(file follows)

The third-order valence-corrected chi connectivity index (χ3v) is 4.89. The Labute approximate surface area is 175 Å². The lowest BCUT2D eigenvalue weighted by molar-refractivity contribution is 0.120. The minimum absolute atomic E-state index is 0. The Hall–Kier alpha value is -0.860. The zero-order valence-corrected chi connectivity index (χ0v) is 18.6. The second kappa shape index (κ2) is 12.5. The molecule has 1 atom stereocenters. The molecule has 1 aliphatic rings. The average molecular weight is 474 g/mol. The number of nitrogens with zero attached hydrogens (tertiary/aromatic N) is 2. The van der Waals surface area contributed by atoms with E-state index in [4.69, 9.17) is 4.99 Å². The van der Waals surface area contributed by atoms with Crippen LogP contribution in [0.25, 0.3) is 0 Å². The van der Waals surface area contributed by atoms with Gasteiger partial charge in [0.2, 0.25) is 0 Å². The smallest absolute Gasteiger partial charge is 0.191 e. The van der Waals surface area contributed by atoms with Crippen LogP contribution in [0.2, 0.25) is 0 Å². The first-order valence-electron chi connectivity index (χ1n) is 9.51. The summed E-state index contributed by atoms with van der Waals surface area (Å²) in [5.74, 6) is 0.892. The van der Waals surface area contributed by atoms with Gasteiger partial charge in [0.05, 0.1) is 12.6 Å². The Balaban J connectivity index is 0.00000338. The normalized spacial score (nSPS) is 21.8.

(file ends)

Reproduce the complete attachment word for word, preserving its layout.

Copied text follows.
The third-order valence-corrected chi connectivity index (χ3v) is 4.89. The Labute approximate surface area is 175 Å². The lowest BCUT2D eigenvalue weighted by molar-refractivity contribution is 0.120. The minimum absolute atomic E-state index is 0. The Hall–Kier alpha value is -0.860. The zero-order valence-corrected chi connectivity index (χ0v) is 18.6. The second kappa shape index (κ2) is 12.5. The molecule has 1 atom stereocenters. The molecule has 1 aliphatic rings. The average molecular weight is 474 g/mol. The number of nitrogens with zero attached hydrogens (tertiary/aromatic N) is 2. The van der Waals surface area contributed by atoms with E-state index in [4.69, 9.17) is 4.99 Å². The van der Waals surface area contributed by atoms with Crippen LogP contribution in [0.25, 0.3) is 0 Å². The van der Waals surface area contributed by atoms with Gasteiger partial charge in [0.2, 0.25) is 0 Å². The smallest absolute Gasteiger partial charge is 0.191 e. The van der Waals surface area contributed by atoms with Crippen LogP contribution in [0.2, 0.25) is 0 Å². The first-order valence-electron chi connectivity index (χ1n) is 9.51. The summed E-state index contributed by atoms with van der Waals surface area (Å²) in [5.74, 6) is 0.892. The van der Waals surface area contributed by atoms with Gasteiger partial charge in [0.05, 0.1) is 12.6 Å². The Balaban J connectivity index is 0.00000338. The normalized spacial score (nSPS) is 21.8.